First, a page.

NORFOLK, Va. - Combating sexual harassment among the ranks has been a focus of military leadership for years, and now they are taking a closer look at what's called "Gray Zone" behavior.
The Navy describes Gray Zone behavior as anything "which falls short of the technical definition of harassment, but most certainly isn’t entirely above board."
Researchers at the Naval Postgraduate School have developed a Situational Judgement Test focused on Gray Zone scenarios.
The test is seen as another way to address sexual misconduct and discrimination in the military.
Dr. Gail Thomas is the principal investigator in the research.
"Many academic studies address sexual assault and sexual harassment in the military, but few address the ambiguous behaviors that often precede harassment," she said in a news release.
"What makes this idea so compelling is that instead of looking at incidents after the fact, we are focusing on the ‘P’ of Sexual Assault Prevention and Response (SAPR) Looking to get in front of potential incidents before they happen," Thomas added.
The research into Gray Zone behavior launched out of an idea from the Navy's Sexual Assault Prevention and Response Office in 2018.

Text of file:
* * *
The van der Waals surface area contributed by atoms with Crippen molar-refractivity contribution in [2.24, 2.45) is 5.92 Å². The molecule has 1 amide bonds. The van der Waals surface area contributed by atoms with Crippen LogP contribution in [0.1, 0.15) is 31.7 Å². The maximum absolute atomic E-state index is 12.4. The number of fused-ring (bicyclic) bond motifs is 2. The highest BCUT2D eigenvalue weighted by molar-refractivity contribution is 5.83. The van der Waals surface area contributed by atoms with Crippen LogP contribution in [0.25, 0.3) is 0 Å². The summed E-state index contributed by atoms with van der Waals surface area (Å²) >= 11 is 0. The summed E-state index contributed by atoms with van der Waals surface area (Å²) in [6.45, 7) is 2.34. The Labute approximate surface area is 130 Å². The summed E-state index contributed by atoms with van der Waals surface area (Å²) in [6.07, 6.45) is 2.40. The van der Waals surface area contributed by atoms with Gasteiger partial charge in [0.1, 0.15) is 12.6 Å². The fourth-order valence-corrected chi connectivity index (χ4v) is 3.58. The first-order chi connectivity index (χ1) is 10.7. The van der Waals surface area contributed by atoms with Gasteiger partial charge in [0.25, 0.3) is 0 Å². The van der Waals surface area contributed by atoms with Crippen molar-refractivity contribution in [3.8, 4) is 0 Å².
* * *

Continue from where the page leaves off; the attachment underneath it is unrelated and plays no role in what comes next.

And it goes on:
It is focused on Sailors and their immediate supervisors.
"The people who have the most influence on their employees are their first-line supervisors," Thomas explained. "They’re the ones who are giving Sailors their fitness reports and who actually establish the immediate work climate."
Through the research, more than 200 examples of 'iffy' situations were curated from the experiences of 63 junior enlisted Sailors and officers.
Those were used to create the Situational Judgement Test.
Participants who took the test were also able to be coached on discerning between what they might do and what they should do in each scenario.
The Navy hopes that the research will result in a better work climate throughout the Fleet.